10 things that effective teachers do- Do you?

Sometimes it is just worth reflecting on our personal skills and looking at where our strengths and weaknesses are. After many years of teaching some skills will have been more developed, whilst others that are used less widely may need more work on.

For me I start with this list that I picked up somewhere from the internet when I started in Management many moons ago. NB. Way down the list is questioning, if you need more help with this see the last blog. For me this list was a starting point not only for me, but for the team or teams I was leading. Not only did I as a manager needs these skills, but also the team needed the same strengths, and being able to review and see our weaknesses objectively made it easier. For example,  when observing lessons  it gave us all a focus that we were all comfortable with. We all recognised we were good teachers but wanted to do better, so were honing skills. This meant the threat and fear went away, this was crucial in schools needing support as too often one criticism or constructive comment can lead to low self-esteem and the fear of being a  failing teacher rather than building more strengths.

10 things that effective teachers do.

Deep Knowledge of Subject Matter
Effective teachers have a passion for their subject. They work hard to keep their knowledge current and sharp.

Instructional Planning
Good teachers do not “wing it.” They prepare lessons carefully and thoroughly to ensure all students meet their targets.

Knowledge of Assessment and Evaluation
Effective teachers plan the ways in which they will judge students’ progress and they do so throughout the lesson, adjusting their teaching in the light of what they learn from the assessments.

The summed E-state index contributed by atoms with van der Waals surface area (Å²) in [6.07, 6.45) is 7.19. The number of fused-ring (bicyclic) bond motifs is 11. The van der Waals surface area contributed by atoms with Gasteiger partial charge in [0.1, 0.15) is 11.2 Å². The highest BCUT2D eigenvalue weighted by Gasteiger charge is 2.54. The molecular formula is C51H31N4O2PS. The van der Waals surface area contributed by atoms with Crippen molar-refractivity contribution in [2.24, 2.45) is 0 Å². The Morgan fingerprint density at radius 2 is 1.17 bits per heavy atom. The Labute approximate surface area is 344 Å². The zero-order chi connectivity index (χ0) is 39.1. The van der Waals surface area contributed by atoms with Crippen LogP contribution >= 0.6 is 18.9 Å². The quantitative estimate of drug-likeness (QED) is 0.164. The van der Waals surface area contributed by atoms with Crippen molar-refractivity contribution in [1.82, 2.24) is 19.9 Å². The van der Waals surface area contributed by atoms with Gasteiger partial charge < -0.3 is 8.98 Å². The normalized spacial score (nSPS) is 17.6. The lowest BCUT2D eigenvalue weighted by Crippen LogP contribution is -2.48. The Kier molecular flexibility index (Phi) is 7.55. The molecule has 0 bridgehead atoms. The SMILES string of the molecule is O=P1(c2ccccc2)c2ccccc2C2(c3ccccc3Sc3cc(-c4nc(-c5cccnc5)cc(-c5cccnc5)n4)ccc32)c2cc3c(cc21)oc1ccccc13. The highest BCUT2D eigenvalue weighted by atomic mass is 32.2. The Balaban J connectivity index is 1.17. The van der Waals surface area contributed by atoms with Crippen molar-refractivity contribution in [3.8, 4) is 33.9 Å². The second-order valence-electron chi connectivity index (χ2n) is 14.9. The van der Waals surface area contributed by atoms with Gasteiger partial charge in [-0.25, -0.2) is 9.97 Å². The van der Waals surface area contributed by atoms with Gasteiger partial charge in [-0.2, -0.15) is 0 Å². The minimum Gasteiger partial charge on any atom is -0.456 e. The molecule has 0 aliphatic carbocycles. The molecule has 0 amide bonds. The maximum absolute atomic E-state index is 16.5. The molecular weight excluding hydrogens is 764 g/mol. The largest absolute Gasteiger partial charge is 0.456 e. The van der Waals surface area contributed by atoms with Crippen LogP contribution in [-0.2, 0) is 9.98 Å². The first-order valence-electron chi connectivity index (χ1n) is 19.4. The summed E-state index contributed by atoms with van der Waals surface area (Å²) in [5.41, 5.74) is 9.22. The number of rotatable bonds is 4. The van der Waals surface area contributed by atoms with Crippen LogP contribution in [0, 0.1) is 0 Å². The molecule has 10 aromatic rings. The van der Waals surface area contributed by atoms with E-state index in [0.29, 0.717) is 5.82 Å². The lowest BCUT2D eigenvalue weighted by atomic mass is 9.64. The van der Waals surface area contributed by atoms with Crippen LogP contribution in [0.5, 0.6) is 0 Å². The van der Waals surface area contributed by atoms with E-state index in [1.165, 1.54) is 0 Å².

Understanding Students and How They Learn
Effective teachers believe that every child can learn. They work hard to identify ways of overcoming any barriers to learning so that all students are successful.

Motivating Students to Learn
Effective teachers create learning opportunities through hands-on work, small group activities, peer-to-peer coaching, and individually guided instruction. Good teachers make learning engaging by making lessons interesting and relevant.

Creating Safe, Productive and Well-Managed Classrooms
Effective teachers understand that firm discipline policies contribute to a healthy academic atmosphere by emphasizing the importance of regular attendance, promptness, respect for teachers and other students, and good conduct. Good teachers understand that students respond to consistency, fairness, and structure.

Technological Literacy
Good teachers understand that technology is a tool for increasing student interest, motivation, and achievement.

Understanding and Appreciating Diversity
Effective teachers clearly communicate their expectation that all children can and will achieve to the best of their ability. Good teachers demonstrate zero tolerance for discrimination, bigotry, bullying, or harassment. They promote tolerance, curiosity, and respect for other genders, races, and cultures.

Working with the whole child
Effective teachers make efforts to know their students individually and to build openness and bridges between homes and classrooms. Good teachers create multiple channels for communications with parents and the community members. They try to see the “whole child” and provide extra help, referrals, and assistance for children facing challenges out-of-school.